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Persistent Pollutants

Podcast: Can ‘forever chemicals’ be destroyed?

C&EN reporter Britt Erickson breaks down how some companies are trying to get rid of PFAS for good

by Craig Bettenhausen , Ted Woods, special to C&EN
May 17, 2024

What looks like white threads of lightning protrude out from the center, forming a circle, against a black background.
Credit: Courtesy of Selma Mededovic Thagard/Clarkson University

Argon gas plasma, which can break down PFAS, on the surface of liquid water

Credit: C&EN

Per- and polyfluoroalkyl substances, a class of chemicals known as PFAS, are often called “forever chemicals” because of how long they persist in the environment. They are prevalent in drinking water and have been linked to negative health outcomes.

A slew of cleantech start-ups are cropping up with the aim of breaking down and destroying PFAS molecules. In this episode of C&EN Uncovered, reporter Britt Erickson explores the technologies behind these companies and the competition among them.

C&EN Uncovered, a project from C&EN’s podcast, Stereo Chemistry, offers a deeper look at subjects from recent stories. Check out Britt’s cover story on the destruction techniques for these “forever chemicals” at

Subscribe to Stereo Chemistry now on Apple Podcasts, Spotify, or wherever you listen to podcasts.


Executive producer: Gina Vitale

C&EN Uncovered host: Craig Bettenhausen

Reporter: Britt Erickson

Audio editor: Ted Woods

Copyeditor: Bran Vickers

Story editor: Michael McCoy

Episode artwork: Courtesy of Selma Mededovic Thagard/Clarkson University

Music: “Hot Chocolate,” by Aves

Cover photo: Argon gas plasma, which can break down PFAS, on the surface of liquid water

Contact Stereo Chemistry: Contact us on social media at @cenmag or email

The following is a transcript of the episode. Interviews have been edited for length and clarity.

Craig Bettenhausen: Welcome to C&EN Uncovered. I’m Craig Bettenhausen. C&EN Uncovered is a podcast series from Stereo Chemistry. In each episode, we’ll take another look at a recent cover story in Chemical & Engineering News and hear from C&EN reporters about striking moments from the reporting, their biggest takeaways, and what got left on the cutting-room floor.

In this episode, we’re talking about a recent cover story about the ongoing efforts to manage waste containing so-called “forever chemicals,” which appeared in the March 4 issue of C&EN. We’ll put a link in the show notes. I’m here with C&EN senior correspondent Britt Erickson, who wrote that article. Hi, Britt.

Britt Erickson: Hi, Craig, how are you doing?

Craig: Doing all right. So for anyone who hasn’t had a chance to read the article yet, can you give a brief recap of what the story is about?

Britt: Yeah, sure. So this article is about PFAS. So you may have heard of these ubiquitous chemicals. It’s a class of chemicals known as per- and polyfluoroalkyl substances. It’s kind of a mouthful, but people just call them PFAS. So I’ve looked at how to destroy these ubiquitous contaminants in the environment—and some of the start-up companies that are commercializing new technologies to really get rid of these contaminants. Because they’re everywhere. They’re really a big problem in our drinking water. The US EPA [US Environmental Protection Agency] recently put out some new regulations limiting how much of the most toxic ones can be in our water. And that’s kind of driving a lot of this interest in how to get rid of PFAS.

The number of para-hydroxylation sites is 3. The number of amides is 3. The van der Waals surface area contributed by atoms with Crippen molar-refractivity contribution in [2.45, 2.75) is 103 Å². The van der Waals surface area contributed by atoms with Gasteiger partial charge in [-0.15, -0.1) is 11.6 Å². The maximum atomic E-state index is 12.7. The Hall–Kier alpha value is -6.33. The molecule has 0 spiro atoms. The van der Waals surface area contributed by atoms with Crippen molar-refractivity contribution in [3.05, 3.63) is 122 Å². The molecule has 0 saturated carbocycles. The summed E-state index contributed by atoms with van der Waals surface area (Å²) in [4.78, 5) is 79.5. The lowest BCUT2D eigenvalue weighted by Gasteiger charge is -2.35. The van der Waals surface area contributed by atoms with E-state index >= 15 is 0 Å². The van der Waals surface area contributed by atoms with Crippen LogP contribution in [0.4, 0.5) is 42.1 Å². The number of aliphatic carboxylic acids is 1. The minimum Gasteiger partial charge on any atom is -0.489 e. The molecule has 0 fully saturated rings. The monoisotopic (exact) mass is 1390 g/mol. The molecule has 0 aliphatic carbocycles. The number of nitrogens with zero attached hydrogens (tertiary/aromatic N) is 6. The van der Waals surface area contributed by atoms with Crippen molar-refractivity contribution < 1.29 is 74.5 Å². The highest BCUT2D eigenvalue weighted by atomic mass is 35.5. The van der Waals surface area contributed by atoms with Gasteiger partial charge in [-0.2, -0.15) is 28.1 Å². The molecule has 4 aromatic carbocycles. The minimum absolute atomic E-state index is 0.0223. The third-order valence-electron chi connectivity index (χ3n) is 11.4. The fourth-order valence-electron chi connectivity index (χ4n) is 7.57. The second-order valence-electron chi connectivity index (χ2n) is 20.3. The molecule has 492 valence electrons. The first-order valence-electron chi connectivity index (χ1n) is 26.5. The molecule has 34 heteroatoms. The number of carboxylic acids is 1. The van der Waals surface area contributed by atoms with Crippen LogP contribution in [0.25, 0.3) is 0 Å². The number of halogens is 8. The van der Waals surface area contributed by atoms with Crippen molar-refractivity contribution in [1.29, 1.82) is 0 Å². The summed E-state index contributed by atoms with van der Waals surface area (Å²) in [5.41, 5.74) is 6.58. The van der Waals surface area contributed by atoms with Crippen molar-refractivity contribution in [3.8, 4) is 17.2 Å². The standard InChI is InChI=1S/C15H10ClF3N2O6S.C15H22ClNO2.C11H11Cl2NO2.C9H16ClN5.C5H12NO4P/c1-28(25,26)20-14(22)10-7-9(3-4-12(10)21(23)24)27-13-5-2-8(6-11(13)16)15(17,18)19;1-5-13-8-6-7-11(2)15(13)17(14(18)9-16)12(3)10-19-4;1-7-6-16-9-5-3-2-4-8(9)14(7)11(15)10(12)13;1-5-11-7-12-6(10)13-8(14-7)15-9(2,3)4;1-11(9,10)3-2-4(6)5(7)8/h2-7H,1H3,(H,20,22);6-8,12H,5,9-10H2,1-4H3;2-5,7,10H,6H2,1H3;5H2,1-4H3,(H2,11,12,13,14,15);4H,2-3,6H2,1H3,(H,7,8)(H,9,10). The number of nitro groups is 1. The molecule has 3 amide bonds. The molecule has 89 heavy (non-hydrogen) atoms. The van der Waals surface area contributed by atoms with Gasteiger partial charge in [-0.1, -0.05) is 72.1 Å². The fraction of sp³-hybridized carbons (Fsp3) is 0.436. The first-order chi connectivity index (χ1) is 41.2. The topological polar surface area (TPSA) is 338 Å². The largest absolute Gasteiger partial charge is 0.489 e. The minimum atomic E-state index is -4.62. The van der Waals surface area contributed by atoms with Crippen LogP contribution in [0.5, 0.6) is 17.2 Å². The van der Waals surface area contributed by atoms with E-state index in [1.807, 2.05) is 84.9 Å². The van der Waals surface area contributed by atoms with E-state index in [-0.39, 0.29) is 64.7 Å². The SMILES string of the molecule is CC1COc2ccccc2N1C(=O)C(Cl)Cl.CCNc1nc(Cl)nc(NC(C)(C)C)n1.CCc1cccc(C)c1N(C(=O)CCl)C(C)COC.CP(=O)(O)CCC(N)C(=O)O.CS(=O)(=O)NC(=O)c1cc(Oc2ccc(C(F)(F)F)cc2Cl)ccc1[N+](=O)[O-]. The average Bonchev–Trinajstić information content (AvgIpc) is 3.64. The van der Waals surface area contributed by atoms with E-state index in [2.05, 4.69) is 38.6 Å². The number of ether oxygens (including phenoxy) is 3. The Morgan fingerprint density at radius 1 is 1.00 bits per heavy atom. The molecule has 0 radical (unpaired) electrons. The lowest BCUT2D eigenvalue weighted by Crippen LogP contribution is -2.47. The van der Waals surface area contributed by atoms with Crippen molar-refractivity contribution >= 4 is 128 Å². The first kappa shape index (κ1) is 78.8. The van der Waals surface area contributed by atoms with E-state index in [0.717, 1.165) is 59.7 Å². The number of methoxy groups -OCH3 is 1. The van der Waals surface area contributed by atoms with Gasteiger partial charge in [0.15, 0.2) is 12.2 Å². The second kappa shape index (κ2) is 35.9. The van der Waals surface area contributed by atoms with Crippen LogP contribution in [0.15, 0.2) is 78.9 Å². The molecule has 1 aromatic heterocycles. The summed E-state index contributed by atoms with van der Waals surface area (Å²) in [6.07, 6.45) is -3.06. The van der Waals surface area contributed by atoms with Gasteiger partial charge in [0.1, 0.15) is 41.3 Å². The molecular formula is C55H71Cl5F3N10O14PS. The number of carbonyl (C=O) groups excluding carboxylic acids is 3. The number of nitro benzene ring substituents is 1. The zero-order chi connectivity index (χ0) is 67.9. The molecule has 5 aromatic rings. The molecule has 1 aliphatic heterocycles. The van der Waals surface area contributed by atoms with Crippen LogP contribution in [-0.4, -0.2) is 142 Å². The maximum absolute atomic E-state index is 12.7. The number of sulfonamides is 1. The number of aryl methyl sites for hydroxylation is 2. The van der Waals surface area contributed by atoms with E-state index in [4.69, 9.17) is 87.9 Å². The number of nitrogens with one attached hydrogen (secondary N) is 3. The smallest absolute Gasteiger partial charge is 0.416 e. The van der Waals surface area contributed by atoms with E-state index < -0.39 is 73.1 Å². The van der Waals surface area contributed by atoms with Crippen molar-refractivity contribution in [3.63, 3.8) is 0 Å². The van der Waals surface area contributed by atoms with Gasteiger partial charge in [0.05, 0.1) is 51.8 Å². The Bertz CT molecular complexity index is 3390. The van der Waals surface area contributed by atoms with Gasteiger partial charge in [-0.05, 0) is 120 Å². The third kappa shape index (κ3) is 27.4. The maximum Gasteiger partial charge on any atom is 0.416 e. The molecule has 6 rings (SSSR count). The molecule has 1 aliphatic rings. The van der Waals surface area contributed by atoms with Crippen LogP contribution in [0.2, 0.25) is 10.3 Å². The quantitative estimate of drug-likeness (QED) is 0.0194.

Craig: Now, PFAS is an area of ongoing coverage for C&EN; we’ve been covering this a long time. And how did this specific story come to be? What attracted you to this topic?

Britt: Right, so about a year ago, I wrote about sensors that can detect PFAS in water. And I was talking with one of my sources from the EPA. And at the time, he said, Oh, well, when you’re ready to write about destruction technologies, we’ve got a lot of that work going on as well. So I said, Okay, great, you know, that’ll be a really easy one to bang out. Because, hey, I’ve already got a source lined up, and he’s willing to share what the EPA is doing.

Well, it didn’t exactly work out that way. And so, you know, I didn’t get a whole lot out of the EPA, but what I did learn is that there’s a lot of commercialization out there.

Craig: I noticed that. I mean, it’s far from the first time you’ve written about companies, but this was way more business heavy than a lot of the work you do.

Britt: And way more engineering and very technical, mechanical stuff. So I, you know, I actually got a few tours, and I went in and it was, like, a factory, you know. You look at like a Willy Wonka kind of factory with tubes and tanks and, you know, just all kinds of plumbing…

Craig: I love that stuff, man. So backing up a little bit, you mentioned that these PFAS have contaminated a lot of things. Where are PFAS being found?

Britt: I’d say one of the primary sources is from firefighting foam. So this was used, and it still is being used, at every major airport in America and every Air Force base. They were doing training exercises to put out fires with this stuff. And so, you know, you spray all of this foam onto the surface; it rains; it leaches into the waterways. So a lot of drinking water—I think it’s somewhere estimated about 40% of the drinking water in the US—is contaminated with PFAS.

Craig: Forty percent! I did not realize it was that high. Wow.

Britt: It’s huge, yeah. So I think, I don’t know, I don’t have the numbers exactly, but somewhere around 12,000 public water utilities are grappling with this problem right now.

Craig: Why do airports and military bases need a different firefighting solution? Because it’s not being used by, like, the Baltimore Fire Department.

Britt: It’s anytime you have a gasoline fire or a flammable liquid fire. The military has a specific—they have specifications on what can be called this “A-triple-F.” It’s aqueous film-forming foam. Originally it contained PFOA, which is one of the most toxic PFAS. So in the early 2000s, we stopped manufacturing PFOA. We started making GenX. So now most of the AFFF out there has GenX, which we’re discovering is pretty toxic too. There’s a lot in firefighting foam, that’s one source. But that’s not the only source. A lot of consumer products have PFAS in them. Anything that’s, like, water resistant—clothing, rain jackets, carpeting—anything that’s stain resistant, that type of thing. The traditional frying pans, the nonstick frying pans, they have PFAS, or Teflon. All of those products eventually end up in the landfills. And then the leachate from the landfills gets into our water. At the end of the day, the PFAS gets into our drinking water. And that’s really where the EPA is concerned. You know, we’re being exposed to it primarily from our drinking water.